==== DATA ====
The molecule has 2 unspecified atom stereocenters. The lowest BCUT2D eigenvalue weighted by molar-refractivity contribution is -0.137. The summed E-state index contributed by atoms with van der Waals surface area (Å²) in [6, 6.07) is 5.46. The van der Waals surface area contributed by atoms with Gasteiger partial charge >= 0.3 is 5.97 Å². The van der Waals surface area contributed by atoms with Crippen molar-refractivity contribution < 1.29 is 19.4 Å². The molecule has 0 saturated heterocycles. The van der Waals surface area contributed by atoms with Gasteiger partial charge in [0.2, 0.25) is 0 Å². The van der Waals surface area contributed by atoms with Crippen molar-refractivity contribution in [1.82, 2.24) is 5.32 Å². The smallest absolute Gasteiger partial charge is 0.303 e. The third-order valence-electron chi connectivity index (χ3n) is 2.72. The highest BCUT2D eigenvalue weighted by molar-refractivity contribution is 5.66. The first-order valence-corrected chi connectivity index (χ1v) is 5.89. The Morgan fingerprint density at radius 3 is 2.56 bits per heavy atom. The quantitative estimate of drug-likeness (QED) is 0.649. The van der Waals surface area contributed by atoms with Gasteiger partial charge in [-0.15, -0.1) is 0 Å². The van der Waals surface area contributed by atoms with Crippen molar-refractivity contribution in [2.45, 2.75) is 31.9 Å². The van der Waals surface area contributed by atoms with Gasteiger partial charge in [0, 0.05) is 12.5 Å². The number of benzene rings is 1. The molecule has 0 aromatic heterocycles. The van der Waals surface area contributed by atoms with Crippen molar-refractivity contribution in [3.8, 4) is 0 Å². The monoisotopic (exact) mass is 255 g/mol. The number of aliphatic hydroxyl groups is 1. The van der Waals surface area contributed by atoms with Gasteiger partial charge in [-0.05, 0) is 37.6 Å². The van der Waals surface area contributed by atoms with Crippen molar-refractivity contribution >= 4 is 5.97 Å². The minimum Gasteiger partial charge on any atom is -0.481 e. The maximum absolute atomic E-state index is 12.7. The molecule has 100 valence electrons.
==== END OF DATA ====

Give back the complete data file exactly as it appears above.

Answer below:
The molecule has 2 unspecified atom stereocenters. The lowest BCUT2D eigenvalue weighted by molar-refractivity contribution is -0.137. The summed E-state index contributed by atoms with van der Waals surface area (Å²) in [6, 6.07) is 5.46. The van der Waals surface area contributed by atoms with Gasteiger partial charge >= 0.3 is 5.97 Å². The van der Waals surface area contributed by atoms with Crippen molar-refractivity contribution < 1.29 is 19.4 Å². The molecule has 0 saturated heterocycles. The van der Waals surface area contributed by atoms with Gasteiger partial charge in [0.2, 0.25) is 0 Å². The van der Waals surface area contributed by atoms with Crippen molar-refractivity contribution in [1.82, 2.24) is 5.32 Å². The smallest absolute Gasteiger partial charge is 0.303 e. The third-order valence-electron chi connectivity index (χ3n) is 2.72. The highest BCUT2D eigenvalue weighted by molar-refractivity contribution is 5.66. The first-order valence-corrected chi connectivity index (χ1v) is 5.89. The Morgan fingerprint density at radius 3 is 2.56 bits per heavy atom. The quantitative estimate of drug-likeness (QED) is 0.649. The van der Waals surface area contributed by atoms with Gasteiger partial charge in [-0.15, -0.1) is 0 Å². The van der Waals surface area contributed by atoms with Crippen molar-refractivity contribution in [2.45, 2.75) is 31.9 Å². The van der Waals surface area contributed by atoms with Gasteiger partial charge in [0, 0.05) is 12.5 Å². The number of benzene rings is 1. The molecule has 0 aromatic heterocycles. The van der Waals surface area contributed by atoms with Crippen molar-refractivity contribution in [3.8, 4) is 0 Å². The monoisotopic (exact) mass is 255 g/mol. The number of aliphatic hydroxyl groups is 1. The van der Waals surface area contributed by atoms with Gasteiger partial charge in [-0.05, 0) is 37.6 Å². The van der Waals surface area contributed by atoms with Crippen molar-refractivity contribution >= 4 is 5.97 Å². The minimum Gasteiger partial charge on any atom is -0.481 e. The maximum absolute atomic E-state index is 12.7. The molecule has 100 valence electrons.